Obama Bonds: More Evidence US Economy Looks Like Japan in 1990s

As President-elect Obama prepares a massive public works program that will be funded via Obama Bonds, the evidence is growing that the US economy looks quite a bit like Japan's in the 1990s after its real estate bubble popped. Even the Japanese are making the comparison and providing some advice on what the US can do.

As President-elect Obama prepares a massive public works program that will be funded via Obama Bonds, the evidence is growing that the US economy looks quite a bit like Japan's in the 1990s after its real estate bubble popped.  Even the Japanese are making the comparison and providing some advice on what the US can do.

"The U.S. is starting to look like Japan in the 1990s, when the Bank of Japan struggled to revive growth as the combination of deflation and recessions stranded the nation in the so-called Lost Decade. Yields on Treasuries are falling as the government sells a record amount of debt to prop up the American economy. Two-year note yields have fallen to 1 percent, compared with 0.57 percent for Japanese government bonds of similar maturity. The gap last week touched the narrowest since 1992.

“History repeats itself,” said Hiroyuki Bando, chief manager for fixed income, equities and currencies in Tokyo at Mitsubishi UFJ Trust & Banking Corp., which manages the equivalent of $200 billion and invests on behalf of Japan’s biggest bank. “Based on our experience in Japan, the same thing will happen in the U.S. The U.S. has more room to borrow.”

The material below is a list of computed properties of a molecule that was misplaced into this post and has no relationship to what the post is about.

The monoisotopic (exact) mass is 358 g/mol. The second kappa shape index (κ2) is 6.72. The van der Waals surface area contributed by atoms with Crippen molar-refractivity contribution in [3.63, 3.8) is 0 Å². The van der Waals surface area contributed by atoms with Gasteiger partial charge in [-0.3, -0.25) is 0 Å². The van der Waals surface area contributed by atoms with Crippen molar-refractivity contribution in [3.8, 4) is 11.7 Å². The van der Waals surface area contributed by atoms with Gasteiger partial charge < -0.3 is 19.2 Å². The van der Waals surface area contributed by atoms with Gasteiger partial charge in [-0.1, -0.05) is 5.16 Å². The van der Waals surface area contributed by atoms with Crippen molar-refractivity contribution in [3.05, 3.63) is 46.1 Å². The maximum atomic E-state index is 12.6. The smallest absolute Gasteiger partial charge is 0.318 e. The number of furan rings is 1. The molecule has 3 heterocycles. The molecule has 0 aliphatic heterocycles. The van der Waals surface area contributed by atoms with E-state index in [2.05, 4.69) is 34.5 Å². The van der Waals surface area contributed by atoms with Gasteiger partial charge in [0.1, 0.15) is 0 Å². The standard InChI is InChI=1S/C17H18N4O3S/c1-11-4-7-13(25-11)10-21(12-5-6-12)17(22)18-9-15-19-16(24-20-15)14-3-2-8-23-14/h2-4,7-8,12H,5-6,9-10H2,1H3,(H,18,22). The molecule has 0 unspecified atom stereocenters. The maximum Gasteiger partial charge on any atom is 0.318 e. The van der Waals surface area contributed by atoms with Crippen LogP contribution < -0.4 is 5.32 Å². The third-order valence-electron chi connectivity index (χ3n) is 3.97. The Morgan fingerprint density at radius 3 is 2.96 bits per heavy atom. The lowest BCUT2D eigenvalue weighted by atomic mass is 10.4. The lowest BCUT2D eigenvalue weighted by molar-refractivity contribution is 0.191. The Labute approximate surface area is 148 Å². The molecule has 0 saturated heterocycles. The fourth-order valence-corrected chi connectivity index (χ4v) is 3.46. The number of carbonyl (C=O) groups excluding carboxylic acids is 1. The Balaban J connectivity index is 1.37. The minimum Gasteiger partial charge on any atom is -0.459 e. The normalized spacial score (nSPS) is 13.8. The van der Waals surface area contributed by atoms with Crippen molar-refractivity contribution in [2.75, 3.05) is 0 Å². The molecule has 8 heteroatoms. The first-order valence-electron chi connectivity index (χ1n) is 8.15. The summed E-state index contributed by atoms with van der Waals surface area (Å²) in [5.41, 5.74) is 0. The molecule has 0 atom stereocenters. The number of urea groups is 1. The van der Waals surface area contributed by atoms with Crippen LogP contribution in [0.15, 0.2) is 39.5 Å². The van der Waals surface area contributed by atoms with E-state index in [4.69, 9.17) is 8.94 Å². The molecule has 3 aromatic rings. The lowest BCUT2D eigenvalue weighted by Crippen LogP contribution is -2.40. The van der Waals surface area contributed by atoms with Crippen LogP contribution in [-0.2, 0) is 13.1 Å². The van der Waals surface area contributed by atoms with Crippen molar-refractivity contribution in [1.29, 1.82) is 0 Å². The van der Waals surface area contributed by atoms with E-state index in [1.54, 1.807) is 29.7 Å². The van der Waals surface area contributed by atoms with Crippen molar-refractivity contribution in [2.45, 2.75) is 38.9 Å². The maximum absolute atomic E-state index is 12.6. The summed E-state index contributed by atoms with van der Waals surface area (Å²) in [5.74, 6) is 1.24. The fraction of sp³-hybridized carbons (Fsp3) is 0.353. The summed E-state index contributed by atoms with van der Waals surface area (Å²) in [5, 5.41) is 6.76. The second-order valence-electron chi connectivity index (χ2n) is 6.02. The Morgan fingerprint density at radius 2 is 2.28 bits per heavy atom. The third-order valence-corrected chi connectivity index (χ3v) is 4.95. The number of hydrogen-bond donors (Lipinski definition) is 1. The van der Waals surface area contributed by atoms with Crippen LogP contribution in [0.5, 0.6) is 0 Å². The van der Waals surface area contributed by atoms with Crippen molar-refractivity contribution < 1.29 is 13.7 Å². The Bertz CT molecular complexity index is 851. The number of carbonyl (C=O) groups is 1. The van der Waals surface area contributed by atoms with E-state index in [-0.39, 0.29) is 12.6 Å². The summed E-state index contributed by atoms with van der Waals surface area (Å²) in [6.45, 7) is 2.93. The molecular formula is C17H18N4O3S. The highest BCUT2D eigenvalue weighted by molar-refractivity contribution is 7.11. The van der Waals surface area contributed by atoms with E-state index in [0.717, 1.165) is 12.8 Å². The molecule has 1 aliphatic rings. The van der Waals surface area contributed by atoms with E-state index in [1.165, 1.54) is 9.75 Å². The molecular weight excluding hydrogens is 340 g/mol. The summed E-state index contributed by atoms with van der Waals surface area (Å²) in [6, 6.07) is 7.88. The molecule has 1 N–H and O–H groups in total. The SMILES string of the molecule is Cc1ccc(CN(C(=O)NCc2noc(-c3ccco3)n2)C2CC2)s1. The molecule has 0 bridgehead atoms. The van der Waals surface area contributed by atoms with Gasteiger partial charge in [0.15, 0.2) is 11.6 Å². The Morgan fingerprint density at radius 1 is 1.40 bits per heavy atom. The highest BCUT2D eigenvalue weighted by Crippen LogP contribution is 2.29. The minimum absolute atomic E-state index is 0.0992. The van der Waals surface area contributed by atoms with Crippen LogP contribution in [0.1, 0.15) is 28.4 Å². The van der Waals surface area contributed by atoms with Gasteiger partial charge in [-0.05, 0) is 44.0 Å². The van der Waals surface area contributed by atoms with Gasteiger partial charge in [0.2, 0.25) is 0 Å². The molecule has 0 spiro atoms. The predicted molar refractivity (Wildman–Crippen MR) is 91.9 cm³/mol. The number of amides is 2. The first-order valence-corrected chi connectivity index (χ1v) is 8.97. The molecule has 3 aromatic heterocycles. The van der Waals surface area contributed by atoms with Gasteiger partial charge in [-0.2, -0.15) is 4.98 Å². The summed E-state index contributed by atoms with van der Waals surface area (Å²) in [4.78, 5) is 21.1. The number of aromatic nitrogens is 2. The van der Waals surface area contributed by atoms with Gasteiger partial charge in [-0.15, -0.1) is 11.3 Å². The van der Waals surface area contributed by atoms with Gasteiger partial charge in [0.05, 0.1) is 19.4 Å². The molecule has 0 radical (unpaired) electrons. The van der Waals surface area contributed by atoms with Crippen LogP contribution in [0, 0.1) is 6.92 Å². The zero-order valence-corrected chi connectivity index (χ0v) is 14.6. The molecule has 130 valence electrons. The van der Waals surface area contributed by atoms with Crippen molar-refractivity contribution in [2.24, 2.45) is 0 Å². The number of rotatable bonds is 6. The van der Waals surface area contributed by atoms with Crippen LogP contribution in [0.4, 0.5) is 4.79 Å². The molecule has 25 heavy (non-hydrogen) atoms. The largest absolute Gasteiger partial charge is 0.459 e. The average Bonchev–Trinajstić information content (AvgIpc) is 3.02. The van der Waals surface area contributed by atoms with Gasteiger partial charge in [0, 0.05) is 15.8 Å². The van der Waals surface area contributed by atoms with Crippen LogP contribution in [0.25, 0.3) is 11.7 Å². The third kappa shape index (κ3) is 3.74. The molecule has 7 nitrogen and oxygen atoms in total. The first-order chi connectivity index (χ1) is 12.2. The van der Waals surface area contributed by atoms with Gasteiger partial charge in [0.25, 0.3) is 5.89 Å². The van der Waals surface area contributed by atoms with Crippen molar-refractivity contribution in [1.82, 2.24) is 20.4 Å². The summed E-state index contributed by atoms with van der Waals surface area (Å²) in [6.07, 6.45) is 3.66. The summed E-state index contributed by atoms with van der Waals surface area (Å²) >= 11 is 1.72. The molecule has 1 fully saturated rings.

BestCashCow published an article discussing how the eventual drop in the Federal Funds Rate to 0% parallels the Japanese Central Bank dropping rates to 0%.  Today, Blooomberg published an article that discussed how the Treasury Debt market, with declining yields even in the face of increased borrowing is similar to Japan.The comparison should give pause to investors who think the US equity markets will come roaring back anytime soon.  As the BestCashCow article Fed Funds Rate to .25%? Economy Looking Like Japan in 1990 states:

"The result was what's called the Lost Decade, a decade of virtually no growth. In many ways, Japan still hasn't recoved. Its markets are still down from their highs in the early 1990s (the Nikkei peaked at 38,916 in 1990 and is now at 13,376). Think about it, the main Japanese stock market is down over 60% nearly 20 years later. Growth, even when it returned in Japan was moderate, and real estate remains below its pre-bubble highs,"

Sam Cass
Sam Cass: Sam Cass, MBA, JD, University of Texas at Austin. Always a fan of Leonardo Da Vinci.

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Comments

  • ktexas

    December 09, 2008

    It highlights how the stock market should be considered a long-term investment in which long term should be defined as 20 to 40 years. I wonder how long it'll take my S&P index fund to get back to the high it reached in 2000.

  • Sam Cass

    December 09, 2008

    Give it another twenty years. Have to wait for the Generation Y (echo boomers) to start investing. I think a lot of this is generational. Baby boomers flooded the market with investment cash by depositing into 401Ks, etc. Now that they are retiring, flood of money is drying up. I think that's the real root of the problem. Same thing happened in Japan.

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